Aug. 31, 2010 5:57 pm
- Paul Rosenzweig, Visiting Fellow at Heritage and a former DHS Official.
- Louis Park, CEO of SecureRF Corporation joins Thom.
- Don Watkins of the Ayn Rand Institute.
- JFK Historian Lamar Waldron, co-author (with Thom) of "Ultimate Sacrifice" and "Legacy of Secrecy".
- Hell no, WTO!! Putin's talking tariffs, why won't Obama?
- Why are the rich protected from government snooping when the rest of us aren't?
- How long before they tattoo your GPS on your forehead?
- What secrets are CEO's keeping and why do they want to keep them from you and me?
- "Did the Mob Kill JFK?"
- Bumper Music:
- I'm Going Left, Eric Clapton.
- Thank God For You, Sawyer Brown.
- You can leave your hat on, Randy Newman.
- Summertime, Kenny Chesney.
- Santa Claus Is Coming To Town, Frank Sinatra.
- Somebody's Watching Me, Rockwell.
- Every Breath You Take, Police.
- Dirty Little Secret, The All American Rejects.
- Grand Canyon, Dmitriy Lukyanov (you need to search for it) (with additional sounds by Jacob).
- Democracy, Leonard Cohen.
- Today's newsletter has details of today's guests and links to the major stories and alerts that Thom covered in the show, plus lots more. If you haven't signed up for the free newsletter yet, please do. If you missed today's newsletter, it is in the archive.
- Quote: "Every man is surrounded by a neighborhood of voluntary spies." -- Jane Austen.
- Clip: Dwight D. Eisenhower, January 17, 1961, farewell radio and television address to the American people, Washington, D.C. (transcript)
"Our military organization today bears little relation to that known of any of my predecessors in peacetime, or indeed by the fighting men of World War II or Korea.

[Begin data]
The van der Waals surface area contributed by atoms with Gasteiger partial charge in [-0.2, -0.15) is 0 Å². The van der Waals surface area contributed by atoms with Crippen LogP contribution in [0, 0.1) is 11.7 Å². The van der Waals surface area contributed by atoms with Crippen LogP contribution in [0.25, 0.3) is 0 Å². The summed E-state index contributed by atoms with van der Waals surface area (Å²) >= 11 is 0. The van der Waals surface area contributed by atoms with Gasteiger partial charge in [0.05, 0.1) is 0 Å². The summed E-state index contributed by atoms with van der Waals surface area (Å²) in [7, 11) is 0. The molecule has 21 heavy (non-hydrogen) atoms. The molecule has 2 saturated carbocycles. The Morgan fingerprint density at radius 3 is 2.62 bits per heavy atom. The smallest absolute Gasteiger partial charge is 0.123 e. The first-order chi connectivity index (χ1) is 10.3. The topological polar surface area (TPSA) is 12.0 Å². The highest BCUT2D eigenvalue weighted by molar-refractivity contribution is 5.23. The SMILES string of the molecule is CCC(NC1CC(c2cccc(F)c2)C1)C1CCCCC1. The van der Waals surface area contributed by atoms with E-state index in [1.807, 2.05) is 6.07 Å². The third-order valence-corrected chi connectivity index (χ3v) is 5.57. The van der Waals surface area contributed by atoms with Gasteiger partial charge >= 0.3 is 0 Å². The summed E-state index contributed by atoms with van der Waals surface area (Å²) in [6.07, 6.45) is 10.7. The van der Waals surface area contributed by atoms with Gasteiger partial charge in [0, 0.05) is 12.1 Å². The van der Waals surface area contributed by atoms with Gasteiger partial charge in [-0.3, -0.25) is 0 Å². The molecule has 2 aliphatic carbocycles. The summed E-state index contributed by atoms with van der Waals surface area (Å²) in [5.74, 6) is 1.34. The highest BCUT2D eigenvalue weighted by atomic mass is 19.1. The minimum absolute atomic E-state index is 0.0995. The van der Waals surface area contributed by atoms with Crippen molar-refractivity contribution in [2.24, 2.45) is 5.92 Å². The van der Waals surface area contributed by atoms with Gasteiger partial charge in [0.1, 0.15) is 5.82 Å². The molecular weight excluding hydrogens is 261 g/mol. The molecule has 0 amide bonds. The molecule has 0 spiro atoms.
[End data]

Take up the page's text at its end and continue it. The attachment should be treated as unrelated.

Until the latest of our world conflicts, the United States had no armaments industry. American makers of plowshares could, with time and as required, make swords as well. But we can no longer risk emergency improvisation of national defense; we have been compelled to create a permanent armaments industry of vast proportions. Added to this, three and a half million men and women are directly engaged in the defense establishment. We annually spend on military security more than the net income of all United States corporations.
Now this conjunction of an immense military establishment and a large arms industry is new in the American experience. ...
In the councils of government, we must guard against the acquisition of unwarranted influence, whether sought or unsought, by the military-industrial complex. The potential for the disastrous rise of misplaced power exists and will persist.
We must never let the weight of this combination endanger our liberties or democratic processes."